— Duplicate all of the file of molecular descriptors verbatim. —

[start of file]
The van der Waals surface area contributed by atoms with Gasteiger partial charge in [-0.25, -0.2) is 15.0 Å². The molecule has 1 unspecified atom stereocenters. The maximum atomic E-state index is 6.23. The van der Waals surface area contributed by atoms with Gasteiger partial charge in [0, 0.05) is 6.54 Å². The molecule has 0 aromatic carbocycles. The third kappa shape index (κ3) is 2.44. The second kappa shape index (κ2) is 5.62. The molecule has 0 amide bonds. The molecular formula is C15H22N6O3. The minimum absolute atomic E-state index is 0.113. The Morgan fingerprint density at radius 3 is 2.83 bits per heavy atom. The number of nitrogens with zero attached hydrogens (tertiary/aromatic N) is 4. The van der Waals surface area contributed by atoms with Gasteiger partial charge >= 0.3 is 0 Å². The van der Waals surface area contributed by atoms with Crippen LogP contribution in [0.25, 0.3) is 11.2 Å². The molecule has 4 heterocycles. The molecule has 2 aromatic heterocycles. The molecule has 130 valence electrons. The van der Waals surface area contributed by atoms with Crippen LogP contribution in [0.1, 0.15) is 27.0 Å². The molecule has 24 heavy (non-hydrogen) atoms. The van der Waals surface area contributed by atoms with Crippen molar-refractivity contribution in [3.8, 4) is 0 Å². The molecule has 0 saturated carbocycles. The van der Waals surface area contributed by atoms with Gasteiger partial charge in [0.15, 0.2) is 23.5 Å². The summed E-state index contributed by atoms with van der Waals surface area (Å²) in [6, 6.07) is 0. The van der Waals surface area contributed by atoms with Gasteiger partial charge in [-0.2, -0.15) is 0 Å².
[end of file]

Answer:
The van der Waals surface area contributed by atoms with Gasteiger partial charge in [-0.25, -0.2) is 15.0 Å². The molecule has 1 unspecified atom stereocenters. The maximum atomic E-state index is 6.23. The van der Waals surface area contributed by atoms with Gasteiger partial charge in [0, 0.05) is 6.54 Å². The molecule has 0 aromatic carbocycles. The third kappa shape index (κ3) is 2.44. The second kappa shape index (κ2) is 5.62. The molecule has 0 amide bonds. The molecular formula is C15H22N6O3. The minimum absolute atomic E-state index is 0.113. The Morgan fingerprint density at radius 3 is 2.83 bits per heavy atom. The number of nitrogens with zero attached hydrogens (tertiary/aromatic N) is 4. The van der Waals surface area contributed by atoms with Gasteiger partial charge >= 0.3 is 0 Å². The van der Waals surface area contributed by atoms with Crippen LogP contribution in [0.25, 0.3) is 11.2 Å². The molecule has 4 heterocycles. The molecule has 2 aromatic heterocycles. The molecule has 130 valence electrons. The van der Waals surface area contributed by atoms with Crippen LogP contribution in [0.1, 0.15) is 27.0 Å². The molecule has 24 heavy (non-hydrogen) atoms. The van der Waals surface area contributed by atoms with Crippen molar-refractivity contribution in [3.8, 4) is 0 Å². The molecule has 0 saturated carbocycles. The van der Waals surface area contributed by atoms with Gasteiger partial charge in [0.15, 0.2) is 23.5 Å². The summed E-state index contributed by atoms with van der Waals surface area (Å²) in [6, 6.07) is 0. The van der Waals surface area contributed by atoms with Gasteiger partial charge in [-0.2, -0.15) is 0 Å².